"I'm afraid she has a document, sir," Jeeves said. "Apparently you wrote a note to her on the back of a bar bill, and it proclaims your undying love and your intention to marry her."

"What!" I said. "Preposterous! I wouldn't have. . . well, maybe I did. . . it's rather hard to recall every detail of last night's adventures. . . I say, Jeeves, we'll just have to take a hard line on this. No matter what the young lady says, or what she claims to have in writing from me, I will simply refuse to go through with this, on the grounds that I was not in my right mind."

Jeeves wrinkled his formidable brow in response. "While in theory that may be a good tactic," he said. "I fear that as a practical matter it will not work."

"Why is that, Jeeves?"

"Well, sir, it seems that Francine is the beloved daughter of one Tony 'The Enforcer' Sprezzatura, a man who is rumored to be rather high up in the local organized crime hierarchy. He is a man with a quick temper, and is not accustomed to seeing his wishes thwarted. His daughter Francine is the apple of his eye, as it were, and if Francine wants to marry you he will expect to see that happen."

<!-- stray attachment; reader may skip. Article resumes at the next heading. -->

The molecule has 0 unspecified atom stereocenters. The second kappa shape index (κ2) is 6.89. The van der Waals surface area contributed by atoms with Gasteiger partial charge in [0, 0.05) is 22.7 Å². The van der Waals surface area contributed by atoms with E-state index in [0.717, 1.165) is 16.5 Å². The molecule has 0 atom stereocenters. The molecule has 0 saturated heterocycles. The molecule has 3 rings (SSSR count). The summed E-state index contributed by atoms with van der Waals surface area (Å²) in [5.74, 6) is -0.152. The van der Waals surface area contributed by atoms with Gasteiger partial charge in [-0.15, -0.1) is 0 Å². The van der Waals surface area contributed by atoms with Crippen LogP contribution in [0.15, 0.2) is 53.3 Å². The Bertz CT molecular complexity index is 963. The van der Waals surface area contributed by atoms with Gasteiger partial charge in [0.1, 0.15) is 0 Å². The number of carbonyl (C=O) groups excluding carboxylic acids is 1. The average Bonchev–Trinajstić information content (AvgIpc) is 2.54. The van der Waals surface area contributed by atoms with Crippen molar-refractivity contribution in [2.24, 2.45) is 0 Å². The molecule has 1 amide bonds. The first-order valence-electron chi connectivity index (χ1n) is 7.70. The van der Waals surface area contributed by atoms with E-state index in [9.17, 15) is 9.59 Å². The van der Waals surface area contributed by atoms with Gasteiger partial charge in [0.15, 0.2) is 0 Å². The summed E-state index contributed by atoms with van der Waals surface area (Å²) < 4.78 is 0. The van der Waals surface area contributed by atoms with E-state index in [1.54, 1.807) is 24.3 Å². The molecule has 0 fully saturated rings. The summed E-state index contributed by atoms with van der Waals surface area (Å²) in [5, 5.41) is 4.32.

When I say the Wooster spirits sank lower than a sperm whale feeding on squid at the bottom of the Marianas Trench, you may have a glimmer of the shade of my mood. I am a man who has spent a good deal of time and energy avoiding the prospect of matrimony, and now, to be caught unawares by a Mafia princess and face the prospect of spending my life surrounded by men who wear more jewelry than their wives, well, it was horrifying, to say the least.

"Jeeves, you must help me," I said. "You must find a way to get me out of this situation. Fire up that amazing brain of yours, get the old gray cells working, and find a solution."

"I will do what I can," Jeeves said, and I saw the spark of his superior intelligence flaring up to meet the challenge. "I shall certainly give some thought to this," he added. "However, in the meantime you must go to the luncheon engagement with Miss Sprezzatura, so I suggest that we get you dressed."